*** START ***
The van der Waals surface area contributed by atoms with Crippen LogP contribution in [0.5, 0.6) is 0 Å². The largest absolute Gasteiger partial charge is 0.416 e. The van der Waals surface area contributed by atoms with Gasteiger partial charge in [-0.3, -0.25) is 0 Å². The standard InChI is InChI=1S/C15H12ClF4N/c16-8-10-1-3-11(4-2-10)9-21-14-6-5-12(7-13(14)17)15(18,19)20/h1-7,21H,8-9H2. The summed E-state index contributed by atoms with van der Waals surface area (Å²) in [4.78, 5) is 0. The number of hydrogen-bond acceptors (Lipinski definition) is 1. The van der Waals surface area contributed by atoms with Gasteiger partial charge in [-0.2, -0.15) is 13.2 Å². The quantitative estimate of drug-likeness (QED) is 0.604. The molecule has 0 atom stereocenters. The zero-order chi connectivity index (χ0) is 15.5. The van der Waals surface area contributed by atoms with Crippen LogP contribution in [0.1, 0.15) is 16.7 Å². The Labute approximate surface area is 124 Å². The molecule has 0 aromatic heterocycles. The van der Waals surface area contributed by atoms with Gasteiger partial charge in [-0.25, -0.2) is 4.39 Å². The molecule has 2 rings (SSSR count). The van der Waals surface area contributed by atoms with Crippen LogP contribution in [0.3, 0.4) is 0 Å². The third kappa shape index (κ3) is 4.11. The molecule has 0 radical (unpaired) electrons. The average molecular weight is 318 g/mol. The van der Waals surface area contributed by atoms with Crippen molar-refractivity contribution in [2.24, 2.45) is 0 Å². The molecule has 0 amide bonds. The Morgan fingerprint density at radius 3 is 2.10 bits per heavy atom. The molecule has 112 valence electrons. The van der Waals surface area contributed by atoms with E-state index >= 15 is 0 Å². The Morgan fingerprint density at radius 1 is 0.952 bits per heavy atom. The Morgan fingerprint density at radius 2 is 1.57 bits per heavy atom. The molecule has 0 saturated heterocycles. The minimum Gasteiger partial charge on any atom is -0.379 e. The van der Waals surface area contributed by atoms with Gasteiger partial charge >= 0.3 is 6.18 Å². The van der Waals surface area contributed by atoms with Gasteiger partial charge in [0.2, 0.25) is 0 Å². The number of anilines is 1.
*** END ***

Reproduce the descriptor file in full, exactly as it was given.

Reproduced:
The van der Waals surface area contributed by atoms with Crippen LogP contribution in [0.5, 0.6) is 0 Å². The largest absolute Gasteiger partial charge is 0.416 e. The van der Waals surface area contributed by atoms with Gasteiger partial charge in [-0.3, -0.25) is 0 Å². The standard InChI is InChI=1S/C15H12ClF4N/c16-8-10-1-3-11(4-2-10)9-21-14-6-5-12(7-13(14)17)15(18,19)20/h1-7,21H,8-9H2. The summed E-state index contributed by atoms with van der Waals surface area (Å²) in [4.78, 5) is 0. The number of hydrogen-bond acceptors (Lipinski definition) is 1. The van der Waals surface area contributed by atoms with Gasteiger partial charge in [-0.2, -0.15) is 13.2 Å². The quantitative estimate of drug-likeness (QED) is 0.604. The molecule has 0 atom stereocenters. The zero-order chi connectivity index (χ0) is 15.5. The van der Waals surface area contributed by atoms with Crippen LogP contribution in [0.1, 0.15) is 16.7 Å². The Labute approximate surface area is 124 Å². The molecule has 0 aromatic heterocycles. The van der Waals surface area contributed by atoms with Gasteiger partial charge in [-0.25, -0.2) is 4.39 Å². The molecule has 2 rings (SSSR count). The van der Waals surface area contributed by atoms with Crippen LogP contribution in [0.3, 0.4) is 0 Å². The third kappa shape index (κ3) is 4.11. The molecule has 0 radical (unpaired) electrons. The average molecular weight is 318 g/mol. The van der Waals surface area contributed by atoms with Crippen molar-refractivity contribution in [2.24, 2.45) is 0 Å². The molecule has 0 amide bonds. The Morgan fingerprint density at radius 3 is 2.10 bits per heavy atom. The molecule has 112 valence electrons. The van der Waals surface area contributed by atoms with E-state index >= 15 is 0 Å². The Morgan fingerprint density at radius 1 is 0.952 bits per heavy atom. The Morgan fingerprint density at radius 2 is 1.57 bits per heavy atom. The molecule has 0 saturated heterocycles. The minimum Gasteiger partial charge on any atom is -0.379 e. The van der Waals surface area contributed by atoms with Gasteiger partial charge >= 0.3 is 6.18 Å². The van der Waals surface area contributed by atoms with Gasteiger partial charge in [0.2, 0.25) is 0 Å². The number of anilines is 1.